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The end not so appealing

delhi Updated: Oct 10, 2009 00:24 IST
Manoj Sharma
Manoj Sharma
Hindustan Times
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It seems like 'The End' for the 80- year- old Novelty Cinema in the Walled City.

The Municipal Corporation of Delhi (MCD) plans to redevelop the cinema building on Shyama Prasad Mukherjee Road into a commercial center — a decision many feel will deprive Delhi of an important landmark.

The number of cinema halls in the Walled City has come down from 12 to 4 in the last decade. Among the cinemas that have closed are Majestic, Jubilee, New Amar and Minerva.

Excelsior, Moti and West End are the only ones in Old Delhi that are still screening films.

Old timers believe that the conversion of the Novelty building into a commercial centre will mean the loss of a prominent Old Delhi landmark.

They are not exaggerating. In 1930s, cinema halls such as Novelty, New Amar and Excelsior were popular weekend destinations for Delhites.

But the civic body has its reasons.

“The cinema was in a dilapidated condition. It was hardly a heritage structure. We have to come to terms with the fact that single screen cinema halls are giving way to multiplexes everywhere,” said Deep Mathur, director, Press and Information, MCD.

According to many, the civic body lacks an understanding of what constitutes heritage.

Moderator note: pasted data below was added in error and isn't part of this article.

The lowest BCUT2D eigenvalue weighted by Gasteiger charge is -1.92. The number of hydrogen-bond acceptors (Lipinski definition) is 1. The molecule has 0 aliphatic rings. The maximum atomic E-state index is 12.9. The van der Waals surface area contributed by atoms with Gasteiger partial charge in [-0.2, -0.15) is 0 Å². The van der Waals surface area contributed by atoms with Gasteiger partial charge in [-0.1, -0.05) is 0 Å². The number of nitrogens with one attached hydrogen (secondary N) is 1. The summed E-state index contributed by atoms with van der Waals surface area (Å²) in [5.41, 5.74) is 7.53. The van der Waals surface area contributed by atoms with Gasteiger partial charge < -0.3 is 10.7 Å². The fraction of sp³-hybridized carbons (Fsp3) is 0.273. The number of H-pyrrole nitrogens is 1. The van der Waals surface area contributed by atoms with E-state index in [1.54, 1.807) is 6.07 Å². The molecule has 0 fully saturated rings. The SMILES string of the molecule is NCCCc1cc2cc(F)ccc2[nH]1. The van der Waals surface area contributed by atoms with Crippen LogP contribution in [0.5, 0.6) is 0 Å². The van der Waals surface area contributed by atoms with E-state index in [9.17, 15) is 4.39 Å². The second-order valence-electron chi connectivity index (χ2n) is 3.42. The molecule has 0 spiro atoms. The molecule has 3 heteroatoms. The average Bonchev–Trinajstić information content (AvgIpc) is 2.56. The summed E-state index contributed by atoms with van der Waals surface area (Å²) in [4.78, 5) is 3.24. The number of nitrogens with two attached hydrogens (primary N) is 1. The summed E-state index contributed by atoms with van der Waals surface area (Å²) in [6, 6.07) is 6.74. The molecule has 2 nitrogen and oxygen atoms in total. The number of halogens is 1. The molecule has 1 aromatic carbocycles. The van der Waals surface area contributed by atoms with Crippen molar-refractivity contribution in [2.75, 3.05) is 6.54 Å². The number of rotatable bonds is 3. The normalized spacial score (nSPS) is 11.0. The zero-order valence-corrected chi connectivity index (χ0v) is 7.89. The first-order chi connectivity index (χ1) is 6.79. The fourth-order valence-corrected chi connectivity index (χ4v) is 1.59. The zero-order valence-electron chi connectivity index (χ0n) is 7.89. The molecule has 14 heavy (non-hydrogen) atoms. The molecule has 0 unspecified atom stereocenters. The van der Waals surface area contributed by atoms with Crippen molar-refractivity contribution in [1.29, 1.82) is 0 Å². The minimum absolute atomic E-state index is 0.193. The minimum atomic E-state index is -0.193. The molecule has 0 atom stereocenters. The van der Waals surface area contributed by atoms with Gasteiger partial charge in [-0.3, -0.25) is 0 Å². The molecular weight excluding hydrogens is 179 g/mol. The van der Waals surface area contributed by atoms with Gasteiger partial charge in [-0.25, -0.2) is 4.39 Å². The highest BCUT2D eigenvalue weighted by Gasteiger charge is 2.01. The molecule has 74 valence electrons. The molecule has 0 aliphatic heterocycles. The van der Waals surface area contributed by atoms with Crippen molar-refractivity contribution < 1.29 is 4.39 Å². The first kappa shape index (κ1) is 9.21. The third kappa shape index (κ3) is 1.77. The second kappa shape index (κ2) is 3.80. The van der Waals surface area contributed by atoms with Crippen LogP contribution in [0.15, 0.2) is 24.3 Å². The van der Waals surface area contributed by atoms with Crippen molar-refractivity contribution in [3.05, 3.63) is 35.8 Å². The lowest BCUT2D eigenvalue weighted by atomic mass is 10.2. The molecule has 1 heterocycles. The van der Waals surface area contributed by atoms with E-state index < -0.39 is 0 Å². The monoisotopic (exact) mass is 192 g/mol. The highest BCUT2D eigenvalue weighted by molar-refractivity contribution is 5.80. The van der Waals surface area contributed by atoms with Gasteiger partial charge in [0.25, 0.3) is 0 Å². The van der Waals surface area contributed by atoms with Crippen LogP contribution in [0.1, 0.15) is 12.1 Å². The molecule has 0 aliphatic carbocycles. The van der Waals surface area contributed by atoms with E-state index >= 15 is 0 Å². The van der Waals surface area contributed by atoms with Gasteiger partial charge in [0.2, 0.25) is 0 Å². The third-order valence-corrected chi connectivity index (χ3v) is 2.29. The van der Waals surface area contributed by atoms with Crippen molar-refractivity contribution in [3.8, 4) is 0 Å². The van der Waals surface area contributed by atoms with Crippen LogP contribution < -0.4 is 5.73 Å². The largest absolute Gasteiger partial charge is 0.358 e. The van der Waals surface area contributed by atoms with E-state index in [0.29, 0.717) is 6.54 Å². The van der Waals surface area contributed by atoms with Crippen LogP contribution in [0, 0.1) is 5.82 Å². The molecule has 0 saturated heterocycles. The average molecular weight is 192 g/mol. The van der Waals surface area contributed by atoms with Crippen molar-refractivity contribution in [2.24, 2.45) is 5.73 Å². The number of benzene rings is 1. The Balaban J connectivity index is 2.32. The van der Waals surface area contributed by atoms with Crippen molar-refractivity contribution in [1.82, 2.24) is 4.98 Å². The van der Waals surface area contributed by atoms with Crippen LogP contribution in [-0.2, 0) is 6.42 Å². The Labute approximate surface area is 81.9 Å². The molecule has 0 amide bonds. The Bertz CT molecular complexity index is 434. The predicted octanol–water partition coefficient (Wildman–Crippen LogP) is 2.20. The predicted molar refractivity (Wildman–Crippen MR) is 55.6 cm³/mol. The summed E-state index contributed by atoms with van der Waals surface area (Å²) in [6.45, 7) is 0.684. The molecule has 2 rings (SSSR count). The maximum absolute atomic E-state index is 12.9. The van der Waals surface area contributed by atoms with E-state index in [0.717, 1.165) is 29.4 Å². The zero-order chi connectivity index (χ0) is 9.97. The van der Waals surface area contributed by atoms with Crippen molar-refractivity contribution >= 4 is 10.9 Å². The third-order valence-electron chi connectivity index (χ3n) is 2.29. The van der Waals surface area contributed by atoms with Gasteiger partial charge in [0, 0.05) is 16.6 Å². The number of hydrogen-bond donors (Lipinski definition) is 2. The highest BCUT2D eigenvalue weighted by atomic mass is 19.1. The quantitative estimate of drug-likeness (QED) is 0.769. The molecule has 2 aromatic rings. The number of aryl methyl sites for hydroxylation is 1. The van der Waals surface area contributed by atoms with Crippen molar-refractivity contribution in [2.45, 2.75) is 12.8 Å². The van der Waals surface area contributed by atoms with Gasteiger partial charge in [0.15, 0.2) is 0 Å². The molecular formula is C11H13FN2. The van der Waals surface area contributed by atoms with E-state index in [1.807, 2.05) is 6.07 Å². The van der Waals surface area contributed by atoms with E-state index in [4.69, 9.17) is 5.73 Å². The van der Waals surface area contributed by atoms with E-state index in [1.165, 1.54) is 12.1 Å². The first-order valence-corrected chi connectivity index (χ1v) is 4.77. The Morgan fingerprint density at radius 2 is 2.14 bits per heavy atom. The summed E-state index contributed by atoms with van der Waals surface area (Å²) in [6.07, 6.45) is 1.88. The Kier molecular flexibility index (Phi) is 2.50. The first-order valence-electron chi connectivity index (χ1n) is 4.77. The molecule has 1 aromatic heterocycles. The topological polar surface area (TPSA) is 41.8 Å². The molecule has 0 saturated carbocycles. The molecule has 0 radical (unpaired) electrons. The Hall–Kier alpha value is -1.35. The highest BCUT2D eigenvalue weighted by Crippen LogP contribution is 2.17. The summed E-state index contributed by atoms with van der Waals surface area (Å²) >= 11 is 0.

“The Novelty was the place where we used to watch films in our college days. The MCD wants to renovate old havelis, but there is such a lack of concern for the city's old cinema halls,” said Satish Sundra, 74, owner Ram Chandra and Sons, the city's oldest toyshop. “If Connaught Place can be renovated, why can’t they renovate the city's old cinemas?”

Aditya Sharma, 30, a lawyer, said a historical city like Delhi should have a mix of old single screen cinema halls and modern multiplexes.

"Old cinema halls are an integral part of the city's heritage. The government should take initiatives to renovate them," he said. “The kind of glitzy commercial complex the MCD is planning will be out of tune with the character of the Walled City.”

He cited the example of Delite Cinema on Asif Ali Road, which has been preserved and is running successfully.

Delite cinema, built in 1954, looks like a five-star heritage hotel and continues to attract cine goers in droves from all across the city.

Shashank Raizada, owner of Delite cinema, said: “While we have continuously upgraded our hall by investing crores in improving ambience and amenities, we have not tampered with the structure of the building at all.”

“It would have been much better if a landmark cinema like Novelty had been redeveloped as cinema hall instead of being turned into commercial complex,” he added.

Most Delhiites share his view.